France aids Mali — The international standoff with Islamists controlling northern Mali took a decisive turn Friday, as French forces engaged in an intense battle to beat back an aggressive militant push into the center of the country. Responding to an urgent plea for help from the Malian government, French troops carried out airstrikes against Islamist fighters, blunting an advance by hundreds of heavily armed extremists, according to French officials and Gen. Carter Ham, the top U.S. military commander in Africa.
Syria conflict — Syrian rebels, led by jihadist battalions, said Friday that they seized the largest helicopter base in the north of the country, a potentially significant blow against the government’s escalating air war that also highlighted lingering questions about the prominent role of Islamic extremists in the uprising.
BBC scandal — Scotland Yard and Britain’s leading child welfare group drew a horrific picture of more than 200 cases of sexual abuse of victims as young as 8 by the BBC host Jimmy Savile in a report released Friday, and prosecutors admitted for the first time that “shortcomings" in interviewing some of the victims allowed Savile to escape prosecution before his death at the age of 84 in 2011.
Aurora shooting case — The judge hearing the case against James Holmes, the man accused of killing 12 people and wounding dozens more at an Aurora movie theater in July, agreed Friday to postpone Holmes’ arraignment for two months at the defense’s request. The judge, William Sylvester of Arapahoe County District Court, had ruled late Thursday that there was enough evidence presented during a three-day preliminary hearing for Holmes to stand trial on 166 counts of murder, attempted murder and other charges. But he agreed Friday to postpone the arraignment until March 12, to give Holmes’ lawyers more time to enter a plea.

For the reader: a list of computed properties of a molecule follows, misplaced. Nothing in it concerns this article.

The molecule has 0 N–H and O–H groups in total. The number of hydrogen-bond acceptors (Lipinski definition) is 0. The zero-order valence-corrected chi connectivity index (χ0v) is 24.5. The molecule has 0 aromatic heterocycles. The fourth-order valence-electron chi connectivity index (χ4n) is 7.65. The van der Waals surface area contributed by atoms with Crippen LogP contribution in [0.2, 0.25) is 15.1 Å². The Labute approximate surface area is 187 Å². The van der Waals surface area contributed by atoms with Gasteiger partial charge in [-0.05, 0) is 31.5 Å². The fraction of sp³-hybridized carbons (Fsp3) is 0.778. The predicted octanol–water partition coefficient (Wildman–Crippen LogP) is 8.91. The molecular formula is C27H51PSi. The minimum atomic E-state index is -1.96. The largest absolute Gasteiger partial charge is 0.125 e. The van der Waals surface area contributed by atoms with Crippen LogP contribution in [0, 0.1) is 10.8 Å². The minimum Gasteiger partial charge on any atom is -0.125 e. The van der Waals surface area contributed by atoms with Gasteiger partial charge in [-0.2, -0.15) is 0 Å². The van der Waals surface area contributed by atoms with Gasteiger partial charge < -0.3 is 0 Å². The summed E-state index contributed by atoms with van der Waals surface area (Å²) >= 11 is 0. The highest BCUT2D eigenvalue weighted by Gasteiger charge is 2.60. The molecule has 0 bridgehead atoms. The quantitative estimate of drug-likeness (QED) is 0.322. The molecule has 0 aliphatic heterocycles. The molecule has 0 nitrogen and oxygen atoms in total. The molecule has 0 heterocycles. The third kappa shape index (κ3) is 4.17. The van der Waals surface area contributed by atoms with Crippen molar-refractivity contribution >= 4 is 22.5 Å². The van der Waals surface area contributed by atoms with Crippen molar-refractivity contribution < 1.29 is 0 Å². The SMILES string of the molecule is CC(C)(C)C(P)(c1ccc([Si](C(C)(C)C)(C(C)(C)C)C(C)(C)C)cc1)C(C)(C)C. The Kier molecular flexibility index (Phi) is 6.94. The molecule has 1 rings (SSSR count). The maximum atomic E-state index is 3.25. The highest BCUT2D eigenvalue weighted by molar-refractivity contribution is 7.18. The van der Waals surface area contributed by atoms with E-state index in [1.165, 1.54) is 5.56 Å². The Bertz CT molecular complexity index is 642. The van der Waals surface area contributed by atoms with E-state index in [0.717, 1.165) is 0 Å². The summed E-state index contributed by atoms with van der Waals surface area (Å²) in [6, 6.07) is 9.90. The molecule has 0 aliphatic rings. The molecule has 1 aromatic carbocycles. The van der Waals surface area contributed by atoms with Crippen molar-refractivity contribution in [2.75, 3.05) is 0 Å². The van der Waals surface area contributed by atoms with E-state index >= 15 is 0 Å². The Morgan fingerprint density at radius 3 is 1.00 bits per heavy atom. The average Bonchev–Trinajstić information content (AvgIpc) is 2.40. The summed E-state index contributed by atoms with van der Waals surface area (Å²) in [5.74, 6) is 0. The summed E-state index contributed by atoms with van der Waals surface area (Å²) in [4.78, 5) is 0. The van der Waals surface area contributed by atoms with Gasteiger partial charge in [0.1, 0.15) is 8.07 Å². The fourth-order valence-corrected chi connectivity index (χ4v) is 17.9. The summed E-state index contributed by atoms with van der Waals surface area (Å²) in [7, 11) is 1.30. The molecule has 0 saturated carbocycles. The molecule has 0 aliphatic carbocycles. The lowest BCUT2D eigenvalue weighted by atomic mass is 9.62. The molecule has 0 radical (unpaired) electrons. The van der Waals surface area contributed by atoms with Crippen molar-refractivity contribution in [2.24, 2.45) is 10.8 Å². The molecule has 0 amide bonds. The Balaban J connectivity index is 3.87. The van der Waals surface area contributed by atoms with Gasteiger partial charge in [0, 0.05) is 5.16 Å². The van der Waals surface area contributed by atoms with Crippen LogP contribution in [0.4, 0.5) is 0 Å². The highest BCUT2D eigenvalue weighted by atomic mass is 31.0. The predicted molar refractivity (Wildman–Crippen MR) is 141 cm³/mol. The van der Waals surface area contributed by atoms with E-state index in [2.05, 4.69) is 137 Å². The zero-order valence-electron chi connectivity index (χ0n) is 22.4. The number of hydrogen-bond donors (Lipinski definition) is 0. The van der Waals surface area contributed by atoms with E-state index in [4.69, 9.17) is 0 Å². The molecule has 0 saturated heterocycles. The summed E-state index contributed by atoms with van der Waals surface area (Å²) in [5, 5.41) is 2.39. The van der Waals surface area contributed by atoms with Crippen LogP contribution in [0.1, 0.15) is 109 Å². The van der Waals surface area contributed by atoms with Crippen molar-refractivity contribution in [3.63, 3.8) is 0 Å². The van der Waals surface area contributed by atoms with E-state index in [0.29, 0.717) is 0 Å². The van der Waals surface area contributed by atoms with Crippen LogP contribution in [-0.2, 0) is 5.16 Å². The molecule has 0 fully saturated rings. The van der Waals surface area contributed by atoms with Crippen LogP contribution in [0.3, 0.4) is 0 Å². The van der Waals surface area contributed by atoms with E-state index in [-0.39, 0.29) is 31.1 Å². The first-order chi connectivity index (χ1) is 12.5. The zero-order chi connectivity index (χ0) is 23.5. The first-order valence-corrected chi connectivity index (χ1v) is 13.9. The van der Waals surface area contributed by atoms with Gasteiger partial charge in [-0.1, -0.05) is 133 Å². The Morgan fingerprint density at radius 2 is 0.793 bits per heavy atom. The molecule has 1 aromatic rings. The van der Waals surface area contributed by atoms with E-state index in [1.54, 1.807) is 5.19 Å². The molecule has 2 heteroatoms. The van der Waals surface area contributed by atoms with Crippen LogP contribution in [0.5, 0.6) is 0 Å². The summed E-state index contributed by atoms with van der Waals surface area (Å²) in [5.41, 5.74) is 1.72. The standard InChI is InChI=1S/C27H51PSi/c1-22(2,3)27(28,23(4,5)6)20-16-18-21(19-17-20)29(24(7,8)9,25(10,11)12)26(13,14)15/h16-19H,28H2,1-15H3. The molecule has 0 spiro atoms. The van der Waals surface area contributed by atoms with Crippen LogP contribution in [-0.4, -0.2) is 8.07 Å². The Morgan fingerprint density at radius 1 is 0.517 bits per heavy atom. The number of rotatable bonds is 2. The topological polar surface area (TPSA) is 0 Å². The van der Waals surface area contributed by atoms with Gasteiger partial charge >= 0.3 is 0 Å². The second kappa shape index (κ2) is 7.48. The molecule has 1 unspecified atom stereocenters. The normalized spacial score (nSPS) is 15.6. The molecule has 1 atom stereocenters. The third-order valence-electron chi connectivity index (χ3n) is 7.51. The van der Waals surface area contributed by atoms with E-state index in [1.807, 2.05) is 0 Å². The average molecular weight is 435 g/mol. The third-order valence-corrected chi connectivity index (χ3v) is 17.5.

Flawed rape evidence — A former New York City laboratory technician whose work on rape cases is now being scrutinized for serious mistakes said Friday that she had been unaware there were problems in her work and, disputing an earlier report, denied she had resigned under pressure. The former lab technician, Serrita Mitchell, said any problems must have been someone else’s. Earlier, the city medical examiner’s office, where Mitchell said she was employed from 2000 to 2011, said it was reviewing 843 rape cases handled by a lab technician who might have missed critical evidence.
Sandy relief — Increasing numbers of House Republicans want to link disaster relief to spending cuts or changes to aid programs, complicating efforts to provide assistance to Hurricane Sandy victims. The issue already has caused a political embarrassment for Republicans, and it takes center stage again next week when the House is scheduled to vote Jan. 15 on a second installment of Sandy-related aid.
Whale tusk trial — Two Americans on Friday pleaded not guilty to charges that they participated in a decade-long international smuggling operation that, according to federal officials, brought narwhal tusks — the long, tapered tooth that makes the elusive Arctic creature look a bit like a floating unicorn — into the United States. The defendants, Jay Conrad of Tennessee and Andrew Zarauskas of New Jersey, face four kinds of charges in a 29-count indictment filed in federal court here late last year: conspiracy, conspiracy to launder money, smuggling goods into the United States and money laundering. Two Canadians, whose names were redacted in the indictment, were also charged.